The runner-up tough winter season was from 1981 to 1982, when the snowfall was 135 inches deep. South Bend’s snowy season lasts about four and a half months—from mid-November to early April. Annually, South Bend receives an average of 64.5 inches of snow. 

The city will likely get the highest amount of snow in the winter, about 4.5 inches. The city’s first snow usually falls in early November and the last in mid-April. It is also common for South Bend to experience major snowstorms every several years.   

Other Climatic Conditions in South Bend

Generally, South Bend has a continental climate. Its summers are warm and enjoyable, and winters are cold and snowy. The city receives an average of 40 inches of rainfall evenly spread throughout the year. The summer season runs from late May to late September, with a daily average temperature of about 72 degrees Fahrenheit. 

July is the hottest month, with an average low and high of 63 and 81 degrees Fahrenheit, respectively. So, if you plan a summer vacation in South Bend, schedule the time to fall within the 3.7 months of pleasant weather. 

South Bend has a rather long winter with low temperatures that rarely rise above freezing. In winter, the precipitation falls in the form of snowfalls. If you are a thrill seeker interested in snowboarding, skiing, and other outdoor winter activities, visit the city from late December to March, the snowiest period.

The Number of People Living in South Bend

South Bend, Indiana, on a Map - Snowiest Place in Indiana

South Bend is Indiana’s fourth most populous city.

©Alexander Lukatskiy/

As Indiana State’s fourth most populous city, South Bend had a population of about 103,453 residents as per the 2020 census. The city is also the host of approximately 13,700 students and faculty, the total population of the famous University of Notre Dame.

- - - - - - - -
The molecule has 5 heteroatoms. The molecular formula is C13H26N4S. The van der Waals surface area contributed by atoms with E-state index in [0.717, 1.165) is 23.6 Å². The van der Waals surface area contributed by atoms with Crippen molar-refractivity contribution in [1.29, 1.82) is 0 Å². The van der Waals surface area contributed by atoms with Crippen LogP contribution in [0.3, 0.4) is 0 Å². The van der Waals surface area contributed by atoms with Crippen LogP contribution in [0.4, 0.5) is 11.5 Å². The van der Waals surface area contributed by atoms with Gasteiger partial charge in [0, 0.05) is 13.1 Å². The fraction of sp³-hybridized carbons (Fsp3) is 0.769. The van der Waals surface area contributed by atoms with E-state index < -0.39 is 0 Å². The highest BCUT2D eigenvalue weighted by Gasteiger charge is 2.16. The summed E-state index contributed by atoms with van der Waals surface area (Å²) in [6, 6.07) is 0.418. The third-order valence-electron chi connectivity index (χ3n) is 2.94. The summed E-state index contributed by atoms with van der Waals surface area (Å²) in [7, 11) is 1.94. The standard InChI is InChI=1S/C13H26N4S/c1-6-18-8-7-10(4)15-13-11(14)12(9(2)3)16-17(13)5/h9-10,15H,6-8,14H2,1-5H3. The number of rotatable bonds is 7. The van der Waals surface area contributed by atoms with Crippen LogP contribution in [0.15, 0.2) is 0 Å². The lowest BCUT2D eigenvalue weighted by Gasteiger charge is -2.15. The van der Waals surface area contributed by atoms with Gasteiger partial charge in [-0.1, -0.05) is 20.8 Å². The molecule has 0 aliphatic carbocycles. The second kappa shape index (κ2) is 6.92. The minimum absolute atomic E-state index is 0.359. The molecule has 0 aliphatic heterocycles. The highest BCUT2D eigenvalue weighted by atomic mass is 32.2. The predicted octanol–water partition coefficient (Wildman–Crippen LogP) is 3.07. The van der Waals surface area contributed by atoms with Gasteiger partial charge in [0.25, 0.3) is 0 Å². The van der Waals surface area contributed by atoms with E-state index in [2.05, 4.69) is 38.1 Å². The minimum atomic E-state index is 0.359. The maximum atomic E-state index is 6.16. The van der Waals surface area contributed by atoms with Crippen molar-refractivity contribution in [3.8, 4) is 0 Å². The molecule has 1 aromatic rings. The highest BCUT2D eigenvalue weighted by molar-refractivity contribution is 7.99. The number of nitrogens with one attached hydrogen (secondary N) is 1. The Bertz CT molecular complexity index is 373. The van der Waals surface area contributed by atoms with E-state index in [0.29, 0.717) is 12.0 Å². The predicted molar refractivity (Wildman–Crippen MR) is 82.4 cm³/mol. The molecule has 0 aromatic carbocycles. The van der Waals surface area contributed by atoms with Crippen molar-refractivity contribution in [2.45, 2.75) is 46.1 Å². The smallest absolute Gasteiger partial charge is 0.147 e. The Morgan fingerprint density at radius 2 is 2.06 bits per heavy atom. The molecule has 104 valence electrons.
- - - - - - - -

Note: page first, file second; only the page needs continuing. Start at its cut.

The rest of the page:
In 1960, South Bend’s population peaked at 132,455 residents. Out of the total population, 75,074 were adults, of which 13,973 were seniors. After the 1960s, the population declined. By 1970, it had dropped by five percent. 

The closure of major companies like Studebaker and Bendix in the 1960s was the leading cause of the population decline. The declining trajectory continued until the population was 101,166 in 2010. The population decrease earned the town a tag name, The Dying City, and also became a concern to the authorities. 

The municipality developed academic, social, and economic policies to create a conducive environment to attract investors and increase the population. As a result, by 2020, the town had 103,453 residents, an increase of 0.44% from the previous census. The increase is evidence the city’s efforts to spark population growth have borne fruit.

Out of the total population of 103 453, about seven percent of residents are under five years, 26.9% are under 18, and 14% are 65 years and over. Females comprise 52.5%, while males are at 47.5%. The median age of the town is 33.7 years. By 2020, South Bend had 40,451 households, each with 2.46 occupants. 

According to the U.S. American Community Survey’s data of 2009-2021, South Bend’s racial composition comprises:

  • White (59.95%)
  • Black (25.37%)
  • Native Americans (0.48%)
  • Asians (1.82%)
  • Native Hawaiians (0.05%)
  • Mixed race persons (6.99%)
  • Other races (5.34%)

 Wildlife in South Bend

The South Bend area has an animal control body, the Indiana Wildlife Commission or Indiana Fish & Wildlife Agency, which oversees all its wildlife management services. The body regulates hunting licenses, protects endangered species, and prevents poaching.  

Some of South Bend’s wildlife, as recorded by the Indiana Wildlife Commission, include the Indiana state bird and state fish, the northern cardinal, and largemouth bass, respectively. Some of the most common wild animals you may find in South Bend include:

  • Beavers
  • Wild hogs
  • Various bird species
  • Raccoons


Beaver munching on some bark at dusk

The beaver is one of the most interesting animals to inhabit South Bend.